I chalked a small arrow pointing into the woods that most people would not even notice, and left the road. It was steep down the sides at that point, so I had to run sideways so my waffle-bottomed running shoes could get a grip on the embankment as I run-hopped down the hill. Fortunately, I had plenty of practice negotiating steep cross-country like this, so I was well behind many trees before I saw a vehicle pass between them above. I was right, it was a military vehicle and it was probably answering the call to search for the illusive infiltrator who escaped the network of guards.
    My only concern at that point was envisioning the pack of about 15 runners stumbling out of the woods at the wrong time right into the hands of the Korean troops. Some of the members of my pack were U.S. military officers who would, at the least, be embarrassed to answer their presence in the woods, and at the worst, have their careers affected by my foolishness of laying the trail in this controlled area. There was nothing I could do now but keep laying trail and hope for the best for the pack and the ignorance of the guards not to be able to follow the trail.
    It was only a few minutes later that I reached the bottom of the mountain and finally hit pavement again. I wound the trail through the narrow streets and alleys of Itaewan to the bar/restaurant where I decided to finish. After reminding the girls I was married and did not need their company, I managed to get a cold OB (Oriental Brewery beer) and quickly began quenching my thirst. It was another twenty minutes before the first front running bastard (FRB), as we call the front-runners, came huffing and puffing into the bar. By then I was more slowly working on my second OB and had three others ready for the first runners who would come through the door.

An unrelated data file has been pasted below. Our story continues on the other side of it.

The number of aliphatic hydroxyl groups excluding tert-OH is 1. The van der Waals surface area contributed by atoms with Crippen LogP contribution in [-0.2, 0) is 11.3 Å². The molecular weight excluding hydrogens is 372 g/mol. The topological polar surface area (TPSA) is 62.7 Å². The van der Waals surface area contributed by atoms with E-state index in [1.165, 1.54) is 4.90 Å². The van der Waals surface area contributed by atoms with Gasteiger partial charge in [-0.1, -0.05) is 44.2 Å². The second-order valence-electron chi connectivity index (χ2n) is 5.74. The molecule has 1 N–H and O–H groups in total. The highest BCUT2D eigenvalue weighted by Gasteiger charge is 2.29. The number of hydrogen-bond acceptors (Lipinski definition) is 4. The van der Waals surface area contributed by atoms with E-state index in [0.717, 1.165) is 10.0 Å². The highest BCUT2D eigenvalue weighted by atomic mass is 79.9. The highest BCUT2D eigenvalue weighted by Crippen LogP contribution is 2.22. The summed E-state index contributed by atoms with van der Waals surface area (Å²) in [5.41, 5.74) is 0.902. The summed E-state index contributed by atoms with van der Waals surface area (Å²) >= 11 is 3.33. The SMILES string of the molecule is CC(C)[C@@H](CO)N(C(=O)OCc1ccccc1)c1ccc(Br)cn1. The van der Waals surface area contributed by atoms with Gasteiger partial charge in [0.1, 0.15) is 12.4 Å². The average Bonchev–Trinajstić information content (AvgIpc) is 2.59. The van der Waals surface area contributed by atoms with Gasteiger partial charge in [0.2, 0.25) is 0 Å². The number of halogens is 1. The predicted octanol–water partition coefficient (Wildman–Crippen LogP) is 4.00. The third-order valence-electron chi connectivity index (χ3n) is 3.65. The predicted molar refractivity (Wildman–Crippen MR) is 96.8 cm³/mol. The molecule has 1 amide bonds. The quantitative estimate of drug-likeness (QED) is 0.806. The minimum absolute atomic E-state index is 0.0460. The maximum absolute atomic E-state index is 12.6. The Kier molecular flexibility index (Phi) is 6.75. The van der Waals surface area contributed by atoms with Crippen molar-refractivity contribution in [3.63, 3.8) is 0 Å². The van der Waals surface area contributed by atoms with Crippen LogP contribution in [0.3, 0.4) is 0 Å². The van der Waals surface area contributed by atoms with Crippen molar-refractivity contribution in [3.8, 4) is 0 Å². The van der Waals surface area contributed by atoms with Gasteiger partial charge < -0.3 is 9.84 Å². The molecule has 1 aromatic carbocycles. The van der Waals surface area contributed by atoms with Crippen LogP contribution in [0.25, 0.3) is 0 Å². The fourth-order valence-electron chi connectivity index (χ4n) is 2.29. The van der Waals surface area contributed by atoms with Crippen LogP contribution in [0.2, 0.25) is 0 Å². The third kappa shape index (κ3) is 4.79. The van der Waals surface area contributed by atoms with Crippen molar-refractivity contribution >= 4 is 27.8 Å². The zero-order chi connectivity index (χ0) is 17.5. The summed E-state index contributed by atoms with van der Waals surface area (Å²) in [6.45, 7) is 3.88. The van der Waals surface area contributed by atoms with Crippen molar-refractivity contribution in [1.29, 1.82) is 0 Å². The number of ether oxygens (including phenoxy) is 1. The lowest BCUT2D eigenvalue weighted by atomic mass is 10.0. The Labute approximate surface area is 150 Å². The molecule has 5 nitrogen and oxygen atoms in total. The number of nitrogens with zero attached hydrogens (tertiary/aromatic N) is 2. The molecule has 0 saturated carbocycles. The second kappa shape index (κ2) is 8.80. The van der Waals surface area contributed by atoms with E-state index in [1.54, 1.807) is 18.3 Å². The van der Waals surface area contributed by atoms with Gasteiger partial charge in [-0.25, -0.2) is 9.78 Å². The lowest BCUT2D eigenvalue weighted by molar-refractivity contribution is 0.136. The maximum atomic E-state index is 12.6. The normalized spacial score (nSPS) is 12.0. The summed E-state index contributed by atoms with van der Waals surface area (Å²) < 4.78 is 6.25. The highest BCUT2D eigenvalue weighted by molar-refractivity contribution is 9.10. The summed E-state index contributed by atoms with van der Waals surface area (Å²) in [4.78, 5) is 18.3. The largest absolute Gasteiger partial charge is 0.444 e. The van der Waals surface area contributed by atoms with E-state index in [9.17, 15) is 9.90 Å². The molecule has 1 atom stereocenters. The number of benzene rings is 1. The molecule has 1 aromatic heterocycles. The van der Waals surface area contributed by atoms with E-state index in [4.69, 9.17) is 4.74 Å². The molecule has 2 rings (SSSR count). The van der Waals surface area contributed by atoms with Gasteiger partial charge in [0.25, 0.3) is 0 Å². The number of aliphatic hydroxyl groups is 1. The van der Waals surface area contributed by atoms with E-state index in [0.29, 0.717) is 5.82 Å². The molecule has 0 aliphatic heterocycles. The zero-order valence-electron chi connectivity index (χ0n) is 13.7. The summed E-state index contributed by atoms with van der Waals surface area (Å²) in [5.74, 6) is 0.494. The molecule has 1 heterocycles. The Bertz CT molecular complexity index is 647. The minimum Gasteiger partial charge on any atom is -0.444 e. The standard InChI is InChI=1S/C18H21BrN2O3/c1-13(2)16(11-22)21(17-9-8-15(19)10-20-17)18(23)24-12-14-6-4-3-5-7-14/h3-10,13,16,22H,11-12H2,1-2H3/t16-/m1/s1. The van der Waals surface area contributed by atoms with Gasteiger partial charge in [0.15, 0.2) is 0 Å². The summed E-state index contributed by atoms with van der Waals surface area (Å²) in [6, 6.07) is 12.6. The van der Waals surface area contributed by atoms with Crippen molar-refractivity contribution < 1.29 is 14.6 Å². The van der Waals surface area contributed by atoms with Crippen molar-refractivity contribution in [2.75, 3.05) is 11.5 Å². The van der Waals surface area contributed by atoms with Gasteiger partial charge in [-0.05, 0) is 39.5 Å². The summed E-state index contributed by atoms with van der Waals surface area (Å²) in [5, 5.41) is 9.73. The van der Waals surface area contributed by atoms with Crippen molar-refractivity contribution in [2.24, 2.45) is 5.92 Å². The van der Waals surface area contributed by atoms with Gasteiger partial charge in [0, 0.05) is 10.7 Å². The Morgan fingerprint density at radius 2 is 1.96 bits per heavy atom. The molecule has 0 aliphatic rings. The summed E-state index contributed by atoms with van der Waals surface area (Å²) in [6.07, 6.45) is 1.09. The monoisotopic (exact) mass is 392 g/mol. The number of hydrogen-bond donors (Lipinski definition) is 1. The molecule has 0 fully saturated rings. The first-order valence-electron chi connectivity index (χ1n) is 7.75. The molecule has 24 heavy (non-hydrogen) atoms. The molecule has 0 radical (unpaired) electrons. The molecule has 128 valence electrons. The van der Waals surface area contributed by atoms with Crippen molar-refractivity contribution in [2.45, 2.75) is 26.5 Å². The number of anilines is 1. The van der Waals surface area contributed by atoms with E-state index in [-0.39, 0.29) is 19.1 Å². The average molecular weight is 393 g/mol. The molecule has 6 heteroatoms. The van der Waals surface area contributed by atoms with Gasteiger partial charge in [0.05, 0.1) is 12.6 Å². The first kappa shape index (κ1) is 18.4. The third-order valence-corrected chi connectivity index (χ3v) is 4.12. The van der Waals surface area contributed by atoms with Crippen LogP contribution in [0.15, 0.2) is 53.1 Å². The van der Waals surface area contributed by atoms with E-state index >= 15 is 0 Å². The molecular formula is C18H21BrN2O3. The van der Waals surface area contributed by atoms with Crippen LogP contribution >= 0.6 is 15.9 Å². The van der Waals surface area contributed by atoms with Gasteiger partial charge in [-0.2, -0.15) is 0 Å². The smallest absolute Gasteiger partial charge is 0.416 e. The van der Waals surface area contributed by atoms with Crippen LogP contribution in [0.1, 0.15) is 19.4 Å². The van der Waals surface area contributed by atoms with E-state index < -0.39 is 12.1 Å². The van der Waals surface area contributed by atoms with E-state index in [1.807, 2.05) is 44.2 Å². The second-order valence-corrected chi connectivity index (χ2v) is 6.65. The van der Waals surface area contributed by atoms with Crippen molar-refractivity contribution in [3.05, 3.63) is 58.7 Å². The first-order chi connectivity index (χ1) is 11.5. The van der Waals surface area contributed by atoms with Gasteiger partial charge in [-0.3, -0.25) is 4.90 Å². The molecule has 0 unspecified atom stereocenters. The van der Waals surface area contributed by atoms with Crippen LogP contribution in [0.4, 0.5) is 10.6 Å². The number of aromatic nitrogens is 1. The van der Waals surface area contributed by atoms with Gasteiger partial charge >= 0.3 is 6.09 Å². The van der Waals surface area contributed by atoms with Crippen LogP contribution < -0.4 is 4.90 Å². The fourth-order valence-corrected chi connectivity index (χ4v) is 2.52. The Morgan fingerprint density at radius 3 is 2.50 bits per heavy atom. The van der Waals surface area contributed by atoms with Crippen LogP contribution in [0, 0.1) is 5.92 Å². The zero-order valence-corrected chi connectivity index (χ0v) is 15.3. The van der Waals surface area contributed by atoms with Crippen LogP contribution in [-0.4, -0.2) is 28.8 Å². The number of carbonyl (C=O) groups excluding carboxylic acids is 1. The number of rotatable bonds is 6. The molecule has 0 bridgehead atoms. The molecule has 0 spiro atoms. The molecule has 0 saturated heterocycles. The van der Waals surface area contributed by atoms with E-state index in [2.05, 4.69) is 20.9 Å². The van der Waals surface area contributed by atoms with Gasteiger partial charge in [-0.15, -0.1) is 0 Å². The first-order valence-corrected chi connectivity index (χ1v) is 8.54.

I decided to play coy and see what happened after I left the mountain. Sure enough, the FRB managed to get out some words after chugging half his beer, “Must be some Korean alert going on, the woods were swarming with soldiers.” It is rare to see Bill (hash name Spook) so serious, so I waited for the other shoe to drop.
    “But,” he grinned, “they were above the trail and did not see us. You sure took a chance laying trail through the woods like that. Aren’t those woods off limits?”
    I gave a knowing smile, but did not reply.
    “You bastard you!” Bill said with surprise on his face. “You did that on purpose. We are going to drown you later, you know that don’t you?” Referring the chugging ceremony known as the Down Down we hold after every trail.